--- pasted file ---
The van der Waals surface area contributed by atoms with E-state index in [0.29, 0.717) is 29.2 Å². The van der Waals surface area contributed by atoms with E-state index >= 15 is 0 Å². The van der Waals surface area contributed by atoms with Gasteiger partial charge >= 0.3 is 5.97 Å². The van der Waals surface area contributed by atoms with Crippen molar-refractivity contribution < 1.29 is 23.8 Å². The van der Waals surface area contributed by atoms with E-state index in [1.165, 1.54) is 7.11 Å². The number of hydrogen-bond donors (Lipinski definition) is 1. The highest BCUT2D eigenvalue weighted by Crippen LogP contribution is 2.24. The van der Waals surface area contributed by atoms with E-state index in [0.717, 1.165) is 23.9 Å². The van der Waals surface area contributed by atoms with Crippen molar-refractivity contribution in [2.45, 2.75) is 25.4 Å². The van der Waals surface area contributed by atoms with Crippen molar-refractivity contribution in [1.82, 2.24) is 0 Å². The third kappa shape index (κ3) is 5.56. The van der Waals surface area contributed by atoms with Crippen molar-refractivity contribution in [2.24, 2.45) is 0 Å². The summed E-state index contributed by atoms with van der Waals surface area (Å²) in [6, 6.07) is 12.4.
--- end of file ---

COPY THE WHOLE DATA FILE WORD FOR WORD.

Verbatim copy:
The van der Waals surface area contributed by atoms with E-state index in [0.29, 0.717) is 29.2 Å². The van der Waals surface area contributed by atoms with E-state index >= 15 is 0 Å². The van der Waals surface area contributed by atoms with Gasteiger partial charge >= 0.3 is 5.97 Å². The van der Waals surface area contributed by atoms with Crippen molar-refractivity contribution < 1.29 is 23.8 Å². The van der Waals surface area contributed by atoms with E-state index in [1.165, 1.54) is 7.11 Å². The number of hydrogen-bond donors (Lipinski definition) is 1. The highest BCUT2D eigenvalue weighted by Crippen LogP contribution is 2.24. The van der Waals surface area contributed by atoms with E-state index in [0.717, 1.165) is 23.9 Å². The van der Waals surface area contributed by atoms with Crippen molar-refractivity contribution in [2.45, 2.75) is 25.4 Å². The van der Waals surface area contributed by atoms with Crippen molar-refractivity contribution in [1.82, 2.24) is 0 Å². The third kappa shape index (κ3) is 5.56. The van der Waals surface area contributed by atoms with Crippen molar-refractivity contribution in [2.24, 2.45) is 0 Å². The summed E-state index contributed by atoms with van der Waals surface area (Å²) in [6, 6.07) is 12.4.